COPYRIGHT Paranoia by Joseph Finder. Copyright 2004 by Joseph Finder. All Rights Reserved. Sharing not permitted.
Part Eight: 82 (Cont'd)
Meacham's goons had brought back my computers and such, which was fortunate, because I needed them.
I popped the CD into my computer with all the stuff I'd copied from Alana's laptop. A lot of it was e-mails concerning the vast marketing potential of AURORA. How Trion was poised to own the "space," as they say in tech-speak. The huge increases in computing power it promised, how the AURORA chip really would change the world.
One of the more interesting documents was a schedule of the public demonstration of AURORA. It was to happen on Wednesday, four days from now, at the Visitors Center at Trion headquarters, a mammoth, modernistic auditorium. E-mail alerts, faxes, and phone calls were to go out only the day before to all the media. Obviously it was going to be an immense public event. I printed the schedule out.
But I was intrigued, most of all, by the floor plan and the security procedures that all AURORA team members were given.
Then I opened one of the pullout garbage drawers in the kitchen island. Wrapped in a trash bag were a few objects I'd stored in Ziploc bags. One was the Ani DiFranco CD I'd left around my apartment, expecting her to pick it up, as she did. The other was the wineglass she'd used here.
Meacham had given me a Sirchie fingerprint kit, containing little vials of latent print powder, transparent fingerprint lifting tape, and a fiberglass brush. Putting on a pair of latex gloves, I dusted both the CD and the wineglass with a little of the black graphite powder.
By far the best thumbprint was on the CD. I lifted that carefully on a strip of tape, put it in a sterile plastic case.
Then I composed an e-mail to Nick Wyatt.
It was addressed, of course, to "Arthur":
Monday evening/Tuesday morning will complete assignment & obtain samples. Tuesday early morning will hand over at time and place you specify. Upon completion of assignment I will terminate all contact.
I wanted to strike the right note of resentfulness. I didn't want them to suspect anything.
But would Wyatt himself show up at the rendezvous?
I guess that was the big unanswered question. It wasn't crucial that Wyatt show up, though I sure wanted it to be him. There was no way to force Wyatt to be there himself. In fact, insisting on it would probably just warn him not to show. But by now I knew enough of Wyatt's psychology to be fairly confident that he wouldn't trust anyone else.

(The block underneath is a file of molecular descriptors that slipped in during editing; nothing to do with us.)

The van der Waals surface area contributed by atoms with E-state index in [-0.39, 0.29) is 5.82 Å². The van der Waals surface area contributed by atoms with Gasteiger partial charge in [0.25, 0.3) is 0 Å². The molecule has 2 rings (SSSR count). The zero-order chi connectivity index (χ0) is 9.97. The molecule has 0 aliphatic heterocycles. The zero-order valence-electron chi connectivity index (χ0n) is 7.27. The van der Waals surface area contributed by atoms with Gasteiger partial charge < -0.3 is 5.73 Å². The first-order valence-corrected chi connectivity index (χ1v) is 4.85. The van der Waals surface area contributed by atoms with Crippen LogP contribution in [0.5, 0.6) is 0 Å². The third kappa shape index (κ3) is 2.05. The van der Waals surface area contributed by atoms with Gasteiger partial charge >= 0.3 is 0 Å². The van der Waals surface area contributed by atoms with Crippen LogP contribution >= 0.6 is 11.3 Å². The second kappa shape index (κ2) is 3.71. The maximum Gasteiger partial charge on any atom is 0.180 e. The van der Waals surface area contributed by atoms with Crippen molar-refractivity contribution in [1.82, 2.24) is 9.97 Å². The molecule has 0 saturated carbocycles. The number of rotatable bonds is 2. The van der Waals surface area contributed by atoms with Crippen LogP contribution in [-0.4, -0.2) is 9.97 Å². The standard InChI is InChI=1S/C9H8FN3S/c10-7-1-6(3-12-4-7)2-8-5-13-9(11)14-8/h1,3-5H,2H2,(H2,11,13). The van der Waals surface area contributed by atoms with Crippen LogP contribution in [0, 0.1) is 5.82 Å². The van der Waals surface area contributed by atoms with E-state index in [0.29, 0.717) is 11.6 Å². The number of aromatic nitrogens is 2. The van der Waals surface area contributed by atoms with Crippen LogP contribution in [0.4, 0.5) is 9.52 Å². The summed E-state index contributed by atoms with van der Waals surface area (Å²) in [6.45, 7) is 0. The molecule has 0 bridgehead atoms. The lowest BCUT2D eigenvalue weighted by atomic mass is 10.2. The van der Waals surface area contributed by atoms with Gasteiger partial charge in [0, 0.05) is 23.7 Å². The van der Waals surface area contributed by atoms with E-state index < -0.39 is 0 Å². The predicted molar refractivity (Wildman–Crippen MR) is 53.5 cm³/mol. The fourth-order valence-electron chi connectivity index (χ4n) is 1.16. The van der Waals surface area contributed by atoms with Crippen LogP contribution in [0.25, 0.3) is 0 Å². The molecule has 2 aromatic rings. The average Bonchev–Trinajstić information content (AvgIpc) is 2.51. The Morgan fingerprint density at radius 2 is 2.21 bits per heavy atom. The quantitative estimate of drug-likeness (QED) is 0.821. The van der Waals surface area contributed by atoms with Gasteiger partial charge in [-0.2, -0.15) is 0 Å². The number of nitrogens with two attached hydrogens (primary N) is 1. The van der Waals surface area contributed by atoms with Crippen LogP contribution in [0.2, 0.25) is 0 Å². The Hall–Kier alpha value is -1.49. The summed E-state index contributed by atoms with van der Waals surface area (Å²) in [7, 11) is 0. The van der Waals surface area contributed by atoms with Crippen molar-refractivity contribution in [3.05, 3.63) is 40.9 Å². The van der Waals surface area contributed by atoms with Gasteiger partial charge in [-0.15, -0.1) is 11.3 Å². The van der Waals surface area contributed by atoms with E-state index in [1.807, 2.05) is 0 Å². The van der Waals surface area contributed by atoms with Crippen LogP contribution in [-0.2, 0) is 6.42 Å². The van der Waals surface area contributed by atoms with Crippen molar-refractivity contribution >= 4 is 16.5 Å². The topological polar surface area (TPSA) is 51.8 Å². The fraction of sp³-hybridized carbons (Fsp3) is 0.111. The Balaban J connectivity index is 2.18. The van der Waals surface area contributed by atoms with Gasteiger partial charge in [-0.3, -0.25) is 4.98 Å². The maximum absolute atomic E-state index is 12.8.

You see, I was going to give Nick Wyatt what he wanted.
I was going to give him the actual prototype of the AURORA chip, which I was going to steal, with Seth's help, from the secure fifth floor of D Wing.
I had to give him the real thing, the actual AURORA prototype. For a number of reasons it couldn't be faked. Wyatt, being an engineer, would probably know right away whether it was the genuine item or not.
But the main reason was, as I'd learned from Camilletti's e-mails and Alana's files, that for security reasons, the AURORA prototype had been inscribed with a micromachined identification mark, a serial number and the Trion logo, etched with a laser and visible only under a microscope.
That's why I wanted him to be in possession of the stolen chip. The real thing.
Because the moment Wyatt—or Meacham, if it had to be—took delivery of the pilfered chip, I had him. The FBI would be notified far enough in advance to coordinate a SWAT team, but they wouldn't know names or locations or anything until the very last minute. I was going to be in complete control of this.
Howard Shapiro, Seth's boss, had made the call for me. "Forget about dealing with the bureau chief in the U.S. Attorney's office," he said. "Something dicey like this, he's going to go to Washington, and that's going to take forever. Forget it. We go right to the FBI—they're the only ones who'll play the game at this level."
Without naming names, he struck a deal with the FBI. If everything came off successfully, and I delivered Nick Wyatt to them, I'd get probation, and nothing more.
Well, I was going to deliver Wyatt. But it was going to be my way.